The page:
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Publication numberUS7156844 B2
Publication typeGrant
Application numberUS 10/718,113
Publication dateJan 2, 2007
Filing dateNov 20, 2003
Priority dateNov 20, 2003
Fee statusPaid
Also published asUS20050113823
Publication number10718113, 718113, US 7156844 B2, US 7156844B2, US-B2-7156844, US7156844 B2, US7156844B2
InventorsArlan James Reschke, Steven Paul Buysse, David Nichols Heard, Joe Don Sartor, Dale Francis Schmaltz, Ronald J. Podhajsky
Original AssigneeSherwood Services Ag
Export CitationBiBTeX, EndNote, RefMan
External Links: USPTO, USPTO Assignment, Espacenet
Electrosurgical pencil with improved controls
US 7156844 B2
Abstract
An electrosurgical pencil is provided which includes an elongated housing, an electrocautery blade supported within the housing and extending distally from the housing. The electrocautery blade is connected to a source of electrosurgical energy. The pencil also includes at least one activation switch supported on the housing which is configured and adapted to complete a control loop extending from the source of electrosurgical energy. At least one voltage divider network is also supported on the housing and is electrically connected to the source of electrosurgical energy.
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Claims(31)
1. An electrosurgical pencil, comprising:
an elongated housing;
an electrocautery electrode supported within the housing and extending distally from the housing, the electrocautery electrode being connected to a source of electrosurgical energy;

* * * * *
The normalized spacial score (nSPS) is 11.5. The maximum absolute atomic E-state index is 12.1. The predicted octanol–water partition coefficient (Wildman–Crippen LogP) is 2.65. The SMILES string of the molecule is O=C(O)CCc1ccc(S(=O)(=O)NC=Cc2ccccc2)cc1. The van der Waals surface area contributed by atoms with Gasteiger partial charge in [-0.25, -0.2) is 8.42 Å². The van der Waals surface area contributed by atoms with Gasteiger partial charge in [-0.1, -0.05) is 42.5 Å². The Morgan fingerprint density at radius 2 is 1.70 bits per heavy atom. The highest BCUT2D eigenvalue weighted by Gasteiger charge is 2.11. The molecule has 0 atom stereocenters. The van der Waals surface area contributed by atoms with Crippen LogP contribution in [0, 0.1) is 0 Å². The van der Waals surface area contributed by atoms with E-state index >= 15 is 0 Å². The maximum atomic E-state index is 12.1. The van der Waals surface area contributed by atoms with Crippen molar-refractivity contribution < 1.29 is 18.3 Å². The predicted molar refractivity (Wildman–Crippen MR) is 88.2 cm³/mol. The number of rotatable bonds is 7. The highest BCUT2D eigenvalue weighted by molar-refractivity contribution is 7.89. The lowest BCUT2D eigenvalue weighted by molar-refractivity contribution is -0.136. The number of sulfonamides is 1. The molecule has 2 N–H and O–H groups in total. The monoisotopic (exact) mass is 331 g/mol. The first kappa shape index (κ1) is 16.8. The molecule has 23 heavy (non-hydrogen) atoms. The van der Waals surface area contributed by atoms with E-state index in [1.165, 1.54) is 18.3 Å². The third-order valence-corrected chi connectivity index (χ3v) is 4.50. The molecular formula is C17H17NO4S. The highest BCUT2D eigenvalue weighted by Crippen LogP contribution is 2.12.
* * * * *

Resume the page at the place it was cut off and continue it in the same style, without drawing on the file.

a plurality of activation switches supported on the housing, each activation switch being configured and adapted to selectively complete a control loop extending from the source of electrosurgical energy upon actuation thereof; and
at least one voltage divider network supported on the housing, the at least one voltage divider network being electrically connected to the source of electrosurgical energy for controlling the intensity of electrosurgical energy being delivered to the electrocautery electrode.
2. The electrosurgical pencil according to claim 1, wherein at least one activation switch is configured and adapted to control a waveform duty cycle to achieve a desired surgical intent.
3. The electrosurgical pencil according to claim 2, further including a molded hand grip operatively supported on the housing.
4. The electrosurgical pencil according to claim 3, wherein the hand grip is shaped and dimensioned to reduce fatigue on the hand of the user.
5. The electrosurgical pencil according to claim 2, further including three mode activation switches supported on the housing.
6. The electrosurgical pencil according to claim 5, wherein each mode activation switch delivers a characteristic signal to the source of electrosurgical energy which in turn transmits a corresponding waveform duty cycle to the electrosurgical pencil.